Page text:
The Farm on Oak Creek

There’s a dead otter on my porch

As I returned home last night, I saw a black mass at the top of the porch stairs.  At first I thought it was one of the cats.  Impossible!  None of the cats would ever think to sleep there, not even Bear’s cat,.  No one wants to be in Bear’s 115 pound way when he comes racing down the stairs as he heads out to confront whatever critter he expects Moosie to take care of.

My next thought was that it was one of the small dark turkey hens.  My heart started pounding.  Could Moosie have found a way into the new coop?

I hurried up the steps only to stop in surprise.  There, dead as a door nail (Door nail?  Really?  I mean, if we’re going to use that sort of metaphor wouldn’t it be better to say dead as a coffin nail?) was an otter.

THE otter.  The marauding otter who I’m sure killed at least one of my turkeys.  The same one that was looking to get its fairly impressive canines into my neighbor’s bird the other night.  I leaned down to look closer.  There were no bite marks on her, no blood.  She looked like she walked up the steps and curled up to sleep.

I knew instantly who had broken her neck.

Just then, Moosie came out of his dog house.  He has a really nice dog house.  It used to be the entrance to the laundry room, but then the remodeling happened and a wall went up.  That left a useless doorway leading into a 4 foot by 8 foot closet of sorts.  So, the doorway came out and a dog door went in, as did a little insulation and the cushions from the porch furniture which the dogs had already ruined.  Moosie loves it. Bear would rather sleep in the middle of the parking area in the rain, but Moosie occasionally talks him into joining him.

As Moosie stopped next to me he looked up, his forehead wrinkled (he’s part Shar-pei) and his tail low and wagging.  I could see it in his eyes.  “I was good to do this one, right? You didn’t say I couldn’t kill this kind of thing, did you?”

We’ve both been working very hard on him controlling his instincts.  I say we, but I mean me.  I’m learning how to be a dog owner.  He now lays down about a dozen yards from the turkey coop while I’m moving the flock in for the night.  He’s not allowed to follow me when I’m holding birds, as that tends to excite him.  I’ve even seen him sleep while the birds squaw and mill around him.  This is all great progress and I’m hopeful that–if I remember that I always need to be in charge–he won’t have another turkey incident.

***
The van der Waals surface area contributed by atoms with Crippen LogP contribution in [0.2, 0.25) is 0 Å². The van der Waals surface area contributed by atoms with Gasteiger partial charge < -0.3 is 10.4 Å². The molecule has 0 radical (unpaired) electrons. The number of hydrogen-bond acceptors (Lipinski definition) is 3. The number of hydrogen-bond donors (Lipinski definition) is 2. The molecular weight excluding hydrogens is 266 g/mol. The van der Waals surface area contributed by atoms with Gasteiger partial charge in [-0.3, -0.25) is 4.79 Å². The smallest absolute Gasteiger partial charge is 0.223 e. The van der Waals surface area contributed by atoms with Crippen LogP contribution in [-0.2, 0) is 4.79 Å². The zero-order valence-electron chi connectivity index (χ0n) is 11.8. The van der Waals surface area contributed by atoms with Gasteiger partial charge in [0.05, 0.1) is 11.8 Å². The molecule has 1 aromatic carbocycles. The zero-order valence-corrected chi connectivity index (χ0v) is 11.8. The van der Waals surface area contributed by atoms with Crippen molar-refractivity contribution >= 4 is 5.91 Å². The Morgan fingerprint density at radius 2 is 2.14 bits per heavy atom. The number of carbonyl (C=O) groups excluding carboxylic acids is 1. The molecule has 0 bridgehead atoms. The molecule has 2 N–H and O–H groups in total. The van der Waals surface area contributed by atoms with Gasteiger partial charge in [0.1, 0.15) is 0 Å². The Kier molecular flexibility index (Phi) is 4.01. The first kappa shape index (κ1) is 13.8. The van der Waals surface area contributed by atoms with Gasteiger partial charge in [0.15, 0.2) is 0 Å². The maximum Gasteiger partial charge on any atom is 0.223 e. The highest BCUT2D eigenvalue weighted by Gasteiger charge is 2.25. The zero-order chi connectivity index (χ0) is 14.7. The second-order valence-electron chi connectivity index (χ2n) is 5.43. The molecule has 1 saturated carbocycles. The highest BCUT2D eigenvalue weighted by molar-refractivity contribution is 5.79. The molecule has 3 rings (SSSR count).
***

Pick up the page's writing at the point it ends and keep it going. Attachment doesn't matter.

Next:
I stared down at my amazing dog and was really torn.  I love knowing there are otters living around me.  There’s something so magical about them and what they stand for: a stable otter population means healthy water and healthy land.  But I also know that if the otter had been in the ditch, Moosie could never have caught her.  He’s fast for sure, he’s even nabbed a trout once.  But I can’t imagine he could ever be fast enough to catch an otter, not when otters are the masters of their element.  That can only mean one thing.  She must have been on dry land when he came across her.  And the only place I could think that she would have been was investigating the new turkey coop. Moosie had done exactly what I expected of him and kept a dangerous predator from my livestock.

I leaned down and gave him all the love and praise he deserved.  I even let him keep his prize on the porch for the rest of the night. (Oh yuck.)


I only thought to reach for my camera as the last group of toms was studying her.

This morning, I moved the corpse down to the far edge of the parking area, intending to bury her later.  Before I got to the digging part, the morning parade of turkeys appeared.  I didn’t pay any attention to them gathering in that corner until I noticed the silence.  That’s very unusual for turkeys; they’re always talking to each other.  I watched them as they moved past her in small groups.  Each group would pause for few moments, cocking their heads from side to side as they eyed her cold dead form.  None of them moved to peck or investigate, which is what turkeys usually do when they encounter something new.  Instead, when each group finished studying the dead otter, they simply turned and walked away, doing so together.

That left me wondering if they recognized the predator they’d seen too often in their coop.

© Denise Domning, 2023